In 1922 Hines went to work with singer/band leader Lois B. Deppe at the Liederhouse, where he earned $15 a week. The band made forays into West Virginia, Ohio, and New York City, and in 1923 the young pianist traveled to Richmond, Indiana, where he attended his first recording session. In 1924 Hines led his own band for a short time and then, following the advice of pianist Eubie Blake, he moved to Chicago. In Chicago he met a cadre of first-class musicians, including Louis Armstrong, Jelly Roll Morton, and Benny Goodman, who were beginning to re-write the rules of jazz. In 1927 he joined with Armstrong and Zutty Singleton, and the trio performed a regular gig at the Café Sunset, an establishment that catered to gangsters and other high-dollar rollers. When the club temporarily closed in 1927, the band broke up and Hines joined clarinetist Jimmy Noone's band at the Apex Club. Armstrong, however, would soon call again, and together the old friends would make jazz history.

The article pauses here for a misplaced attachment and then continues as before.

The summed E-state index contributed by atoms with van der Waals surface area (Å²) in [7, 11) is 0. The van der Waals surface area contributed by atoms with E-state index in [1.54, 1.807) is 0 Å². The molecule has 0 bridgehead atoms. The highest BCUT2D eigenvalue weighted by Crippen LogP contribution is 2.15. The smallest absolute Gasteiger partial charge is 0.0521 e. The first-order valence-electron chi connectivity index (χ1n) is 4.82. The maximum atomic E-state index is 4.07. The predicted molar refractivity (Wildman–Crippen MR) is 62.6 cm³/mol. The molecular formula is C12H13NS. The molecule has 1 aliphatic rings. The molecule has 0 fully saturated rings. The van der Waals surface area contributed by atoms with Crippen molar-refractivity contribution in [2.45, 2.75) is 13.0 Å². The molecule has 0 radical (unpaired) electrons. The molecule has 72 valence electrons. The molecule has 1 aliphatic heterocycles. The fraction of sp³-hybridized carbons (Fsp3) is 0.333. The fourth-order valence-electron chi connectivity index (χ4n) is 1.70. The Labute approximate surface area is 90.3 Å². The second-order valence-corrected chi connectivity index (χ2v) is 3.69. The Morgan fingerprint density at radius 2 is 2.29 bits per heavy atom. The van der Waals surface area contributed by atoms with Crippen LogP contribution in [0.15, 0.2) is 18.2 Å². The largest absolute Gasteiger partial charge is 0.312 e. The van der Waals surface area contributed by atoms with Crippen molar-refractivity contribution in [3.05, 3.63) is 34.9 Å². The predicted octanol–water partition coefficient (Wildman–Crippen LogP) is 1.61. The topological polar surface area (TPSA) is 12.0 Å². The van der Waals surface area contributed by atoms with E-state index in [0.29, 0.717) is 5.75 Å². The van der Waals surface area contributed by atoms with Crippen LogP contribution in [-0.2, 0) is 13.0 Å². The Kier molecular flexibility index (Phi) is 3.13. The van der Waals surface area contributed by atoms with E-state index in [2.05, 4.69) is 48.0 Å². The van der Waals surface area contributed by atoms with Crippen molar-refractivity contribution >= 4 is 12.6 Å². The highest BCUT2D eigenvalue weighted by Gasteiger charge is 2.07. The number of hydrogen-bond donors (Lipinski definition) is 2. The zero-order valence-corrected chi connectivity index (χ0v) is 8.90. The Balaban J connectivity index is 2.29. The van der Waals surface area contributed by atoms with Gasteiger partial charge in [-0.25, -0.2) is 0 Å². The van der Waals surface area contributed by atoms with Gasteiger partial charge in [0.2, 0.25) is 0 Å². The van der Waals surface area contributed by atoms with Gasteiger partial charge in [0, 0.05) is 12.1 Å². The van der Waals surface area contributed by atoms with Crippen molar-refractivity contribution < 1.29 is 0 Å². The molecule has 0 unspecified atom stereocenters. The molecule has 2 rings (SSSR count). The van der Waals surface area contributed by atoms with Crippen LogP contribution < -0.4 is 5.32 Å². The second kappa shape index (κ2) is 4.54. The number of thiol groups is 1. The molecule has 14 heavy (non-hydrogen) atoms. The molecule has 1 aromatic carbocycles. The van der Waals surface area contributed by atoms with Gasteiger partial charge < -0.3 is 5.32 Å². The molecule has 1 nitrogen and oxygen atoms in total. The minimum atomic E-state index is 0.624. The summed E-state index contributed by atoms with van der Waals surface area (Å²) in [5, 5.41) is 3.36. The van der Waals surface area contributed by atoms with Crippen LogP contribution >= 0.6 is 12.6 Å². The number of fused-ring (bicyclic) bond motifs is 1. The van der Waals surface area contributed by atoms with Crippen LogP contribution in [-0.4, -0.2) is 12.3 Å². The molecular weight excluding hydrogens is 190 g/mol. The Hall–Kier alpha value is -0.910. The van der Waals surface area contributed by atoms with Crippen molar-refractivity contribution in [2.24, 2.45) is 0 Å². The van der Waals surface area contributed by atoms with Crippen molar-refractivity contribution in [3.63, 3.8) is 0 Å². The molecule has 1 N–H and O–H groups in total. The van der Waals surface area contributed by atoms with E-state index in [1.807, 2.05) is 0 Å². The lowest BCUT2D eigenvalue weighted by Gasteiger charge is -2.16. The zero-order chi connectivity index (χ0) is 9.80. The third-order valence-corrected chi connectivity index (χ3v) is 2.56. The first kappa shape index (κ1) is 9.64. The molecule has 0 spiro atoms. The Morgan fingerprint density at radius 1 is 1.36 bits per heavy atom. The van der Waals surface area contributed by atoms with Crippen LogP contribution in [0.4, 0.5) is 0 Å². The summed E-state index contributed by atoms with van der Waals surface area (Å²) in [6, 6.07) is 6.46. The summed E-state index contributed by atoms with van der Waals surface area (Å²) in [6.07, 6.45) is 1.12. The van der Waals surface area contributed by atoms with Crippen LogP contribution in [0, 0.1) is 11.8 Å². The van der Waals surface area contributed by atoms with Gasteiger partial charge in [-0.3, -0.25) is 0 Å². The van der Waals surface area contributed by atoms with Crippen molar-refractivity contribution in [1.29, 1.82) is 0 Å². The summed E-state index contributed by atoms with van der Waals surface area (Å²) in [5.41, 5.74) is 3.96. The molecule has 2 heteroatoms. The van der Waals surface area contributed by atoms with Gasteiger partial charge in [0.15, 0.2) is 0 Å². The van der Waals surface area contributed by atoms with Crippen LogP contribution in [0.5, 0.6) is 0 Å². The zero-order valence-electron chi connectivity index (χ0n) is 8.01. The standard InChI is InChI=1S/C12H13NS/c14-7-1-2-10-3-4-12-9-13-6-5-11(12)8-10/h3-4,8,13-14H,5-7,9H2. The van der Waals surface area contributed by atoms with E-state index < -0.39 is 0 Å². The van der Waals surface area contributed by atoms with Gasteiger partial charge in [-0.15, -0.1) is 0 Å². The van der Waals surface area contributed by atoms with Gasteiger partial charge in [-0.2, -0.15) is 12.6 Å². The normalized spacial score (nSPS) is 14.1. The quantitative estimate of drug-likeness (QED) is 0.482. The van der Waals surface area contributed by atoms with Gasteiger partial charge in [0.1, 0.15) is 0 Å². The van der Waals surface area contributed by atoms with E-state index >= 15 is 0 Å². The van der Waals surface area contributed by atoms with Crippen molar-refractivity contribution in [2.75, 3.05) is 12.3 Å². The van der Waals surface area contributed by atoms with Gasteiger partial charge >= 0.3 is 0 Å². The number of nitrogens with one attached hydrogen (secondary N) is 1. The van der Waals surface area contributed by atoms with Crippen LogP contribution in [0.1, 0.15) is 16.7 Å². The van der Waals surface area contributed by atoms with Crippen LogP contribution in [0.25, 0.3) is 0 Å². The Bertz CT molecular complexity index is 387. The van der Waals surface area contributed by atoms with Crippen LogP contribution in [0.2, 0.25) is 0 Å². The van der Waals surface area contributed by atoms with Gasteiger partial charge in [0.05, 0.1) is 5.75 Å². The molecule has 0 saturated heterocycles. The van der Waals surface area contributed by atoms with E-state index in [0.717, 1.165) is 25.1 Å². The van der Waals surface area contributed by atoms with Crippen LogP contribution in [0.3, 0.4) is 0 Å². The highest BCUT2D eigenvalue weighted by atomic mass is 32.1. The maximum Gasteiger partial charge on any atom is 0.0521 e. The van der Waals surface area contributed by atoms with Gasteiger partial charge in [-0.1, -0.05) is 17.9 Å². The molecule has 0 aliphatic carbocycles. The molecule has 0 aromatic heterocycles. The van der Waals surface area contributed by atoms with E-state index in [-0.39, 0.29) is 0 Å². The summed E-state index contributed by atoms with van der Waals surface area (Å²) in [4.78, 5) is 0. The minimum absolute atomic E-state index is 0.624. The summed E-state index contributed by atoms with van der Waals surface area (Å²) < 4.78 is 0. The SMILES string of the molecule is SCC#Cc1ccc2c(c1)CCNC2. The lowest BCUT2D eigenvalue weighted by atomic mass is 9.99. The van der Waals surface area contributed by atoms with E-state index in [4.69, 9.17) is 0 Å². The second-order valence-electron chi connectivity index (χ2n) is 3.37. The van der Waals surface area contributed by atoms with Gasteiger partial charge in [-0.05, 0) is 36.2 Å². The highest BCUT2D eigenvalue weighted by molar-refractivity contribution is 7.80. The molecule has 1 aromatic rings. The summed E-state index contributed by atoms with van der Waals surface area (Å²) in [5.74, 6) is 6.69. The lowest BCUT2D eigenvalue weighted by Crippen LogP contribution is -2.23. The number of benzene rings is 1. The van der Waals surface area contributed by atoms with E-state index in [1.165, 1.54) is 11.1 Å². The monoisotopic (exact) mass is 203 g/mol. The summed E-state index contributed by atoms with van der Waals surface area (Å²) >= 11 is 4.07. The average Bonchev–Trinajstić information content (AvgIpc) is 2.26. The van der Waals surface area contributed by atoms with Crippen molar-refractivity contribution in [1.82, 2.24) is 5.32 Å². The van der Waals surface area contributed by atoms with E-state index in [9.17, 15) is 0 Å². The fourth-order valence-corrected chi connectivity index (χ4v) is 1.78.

In 1928 Hines rejoined Louis Armstrong on the Hot Five and Hot Seven recording sessions, playing on the classic “West End Blues”, “Fireworks”, “Basin Street Blues” and composing “ A Monday Date”, the young pianist was transformed from a local talent with potential into a jazz innovator to be emulated. Hines played with drummer Singleton, banjoist Mancy Cara, trombonist Fred Robinson, and clarinetist Jimmy Strong, and the group broke new ground, opening up a range of new musical possibilities for jazz players. Hines, was Armstrong's match, and the two traded solos and ideas, taking one another to new heights. No one had ever played the piano like that. He fashioned complex, irregular single-note patterns in the right hand, octave chords with brief tremolos that suggested a vibrato, stark single notes, and big flatted chords. The same year, Hines recorded as a soloist. He went into the studio in and recorded his first ten piano solos including versions of “A Monday Date,” “Blues in Third”, and “57 Varieties”.